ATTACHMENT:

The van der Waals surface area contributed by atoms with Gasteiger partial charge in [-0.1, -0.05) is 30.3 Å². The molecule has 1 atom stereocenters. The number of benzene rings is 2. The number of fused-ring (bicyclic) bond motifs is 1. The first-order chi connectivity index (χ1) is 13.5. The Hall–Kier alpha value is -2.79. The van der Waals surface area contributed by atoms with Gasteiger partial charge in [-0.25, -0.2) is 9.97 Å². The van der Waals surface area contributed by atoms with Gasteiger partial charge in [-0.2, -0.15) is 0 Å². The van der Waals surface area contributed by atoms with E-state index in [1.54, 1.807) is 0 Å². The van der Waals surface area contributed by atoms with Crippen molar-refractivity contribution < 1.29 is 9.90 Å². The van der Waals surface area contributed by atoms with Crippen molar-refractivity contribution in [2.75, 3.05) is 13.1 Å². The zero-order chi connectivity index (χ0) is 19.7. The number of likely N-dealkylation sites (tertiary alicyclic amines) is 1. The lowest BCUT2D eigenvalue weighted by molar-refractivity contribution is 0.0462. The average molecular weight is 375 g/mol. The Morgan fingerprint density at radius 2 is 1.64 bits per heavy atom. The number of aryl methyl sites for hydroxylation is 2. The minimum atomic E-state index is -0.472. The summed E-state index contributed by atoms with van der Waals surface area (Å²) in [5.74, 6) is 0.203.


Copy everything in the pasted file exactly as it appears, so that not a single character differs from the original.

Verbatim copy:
The van der Waals surface area contributed by atoms with Gasteiger partial charge in [-0.1, -0.05) is 30.3 Å². The molecule has 1 atom stereocenters. The number of benzene rings is 2. The number of fused-ring (bicyclic) bond motifs is 1. The first-order chi connectivity index (χ1) is 13.5. The Hall–Kier alpha value is -2.79. The van der Waals surface area contributed by atoms with Gasteiger partial charge in [-0.25, -0.2) is 9.97 Å². The van der Waals surface area contributed by atoms with Gasteiger partial charge in [-0.2, -0.15) is 0 Å². The van der Waals surface area contributed by atoms with E-state index in [1.54, 1.807) is 0 Å². The van der Waals surface area contributed by atoms with Crippen molar-refractivity contribution < 1.29 is 9.90 Å². The van der Waals surface area contributed by atoms with Crippen molar-refractivity contribution in [2.75, 3.05) is 13.1 Å². The zero-order chi connectivity index (χ0) is 19.7. The number of likely N-dealkylation sites (tertiary alicyclic amines) is 1. The lowest BCUT2D eigenvalue weighted by molar-refractivity contribution is 0.0462. The average molecular weight is 375 g/mol. The Morgan fingerprint density at radius 2 is 1.64 bits per heavy atom. The number of aryl methyl sites for hydroxylation is 2. The minimum atomic E-state index is -0.472. The summed E-state index contributed by atoms with van der Waals surface area (Å²) in [5.74, 6) is 0.203.